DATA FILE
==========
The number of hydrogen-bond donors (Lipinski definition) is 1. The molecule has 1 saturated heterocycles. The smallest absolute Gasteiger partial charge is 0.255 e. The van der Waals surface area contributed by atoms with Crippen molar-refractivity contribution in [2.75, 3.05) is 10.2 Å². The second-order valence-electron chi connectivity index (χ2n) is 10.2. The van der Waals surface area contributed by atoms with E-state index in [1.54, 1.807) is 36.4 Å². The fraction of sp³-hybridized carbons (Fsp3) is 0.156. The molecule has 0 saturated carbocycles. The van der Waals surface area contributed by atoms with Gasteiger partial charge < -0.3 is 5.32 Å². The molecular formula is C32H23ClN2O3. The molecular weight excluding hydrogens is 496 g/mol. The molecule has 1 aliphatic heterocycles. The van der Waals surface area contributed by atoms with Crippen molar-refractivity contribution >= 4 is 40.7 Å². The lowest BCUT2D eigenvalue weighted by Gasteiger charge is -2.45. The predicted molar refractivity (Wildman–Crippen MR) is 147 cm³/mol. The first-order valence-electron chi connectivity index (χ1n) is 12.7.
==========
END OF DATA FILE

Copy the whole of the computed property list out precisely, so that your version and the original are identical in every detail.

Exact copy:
The number of hydrogen-bond donors (Lipinski definition) is 1. The molecule has 1 saturated heterocycles. The smallest absolute Gasteiger partial charge is 0.255 e. The van der Waals surface area contributed by atoms with Crippen molar-refractivity contribution in [2.75, 3.05) is 10.2 Å². The second-order valence-electron chi connectivity index (χ2n) is 10.2. The van der Waals surface area contributed by atoms with E-state index in [1.54, 1.807) is 36.4 Å². The fraction of sp³-hybridized carbons (Fsp3) is 0.156. The molecule has 0 saturated carbocycles. The van der Waals surface area contributed by atoms with Gasteiger partial charge < -0.3 is 5.32 Å². The molecular formula is C32H23ClN2O3. The molecular weight excluding hydrogens is 496 g/mol. The molecule has 1 aliphatic heterocycles. The van der Waals surface area contributed by atoms with Crippen molar-refractivity contribution >= 4 is 40.7 Å². The lowest BCUT2D eigenvalue weighted by Gasteiger charge is -2.45. The predicted molar refractivity (Wildman–Crippen MR) is 147 cm³/mol. The first-order valence-electron chi connectivity index (χ1n) is 12.7.